John uses poetry to point to the triune God beyond all language. In doing so, John uses words laden with meaning. He calls Jesus the “Logos,” a word from Greek philosophy, which meant much more than the basic unit of a sentence. Logos is the idea or concept behind the words of language. The Logos is the eternal pattern, the perfect ideal the word tries to express. So, the word “square” means a shape equal on all sides. Even if we can never draw a perfect square, the word square still refers to that perfection. Jesus is that perfect Word, that Logos.
John also tells us that this perfect Word dwelled among us using a word that literally means “pitched a tent in our midst.” For Jews, this would naturally bring to mind the idea of the tent where God’s glory dwelt with Israel during the Exodus from Egypt. This was the same glory of God that dwelt in the Holy of Holies in the Temple in Jerusalem. The poetic words, “God pitched his tent among us,” say that in the same way that the very glory of God present to the Hebrews in the Exodus and the Jews of the first century in the Temple is present in Jesus. In dwelling among us, however, Jesus is out among the people, rather than contained within the Temple.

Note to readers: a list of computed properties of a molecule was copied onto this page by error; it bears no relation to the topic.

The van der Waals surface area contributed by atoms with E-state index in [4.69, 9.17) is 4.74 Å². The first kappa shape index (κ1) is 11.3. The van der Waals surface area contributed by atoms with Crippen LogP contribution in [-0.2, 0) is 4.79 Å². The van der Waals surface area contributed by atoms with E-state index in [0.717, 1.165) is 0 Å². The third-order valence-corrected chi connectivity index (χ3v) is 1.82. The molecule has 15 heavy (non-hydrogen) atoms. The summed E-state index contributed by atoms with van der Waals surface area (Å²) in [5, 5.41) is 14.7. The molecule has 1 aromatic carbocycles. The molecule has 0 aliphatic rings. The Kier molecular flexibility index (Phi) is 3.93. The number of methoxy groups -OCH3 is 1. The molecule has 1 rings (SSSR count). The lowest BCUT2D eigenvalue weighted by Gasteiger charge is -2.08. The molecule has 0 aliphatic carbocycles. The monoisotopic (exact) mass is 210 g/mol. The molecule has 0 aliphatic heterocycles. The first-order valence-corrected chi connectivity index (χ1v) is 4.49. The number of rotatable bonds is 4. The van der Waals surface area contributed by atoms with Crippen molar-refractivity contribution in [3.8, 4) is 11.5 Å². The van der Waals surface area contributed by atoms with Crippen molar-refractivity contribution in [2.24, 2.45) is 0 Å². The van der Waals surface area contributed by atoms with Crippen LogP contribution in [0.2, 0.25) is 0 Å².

In this poetic way, John pointed to so much more than he said. For the Temple was the nexus—the meeting place—of God and humanity on earth. Jesus becomes that place of connection between God and humanity. In Jesus, the glory of God became visible on earth.
This prologue then sets us up for all that follows. When Jesus meets the Samaritan woman at the well and he accepts her, showing her the loving care others did not, we see the heart of God lived out on earth. Again and again, in John’s Gospel, we see signs that point to Jesus being God among us. In his life, as well as in his teaching, Jesus reveals more about God than we could learn otherwise.
I could go on showing these connections, but John’s Gospel does it so well in two verses. In verse 18, which is just beyond our reading for today, John writes, “No one has ever seen God. It is God the only Son, who is close to the Father’s heart, who has made him known.” Then at the end of chapter 20, John writes, “Now Jesus did many other signs in the presence of his disciples, which are not written in this book. But these are written so that you may come to believe that Jesus is the Messiah, the Son of God, and that through believing you may have life in his name.”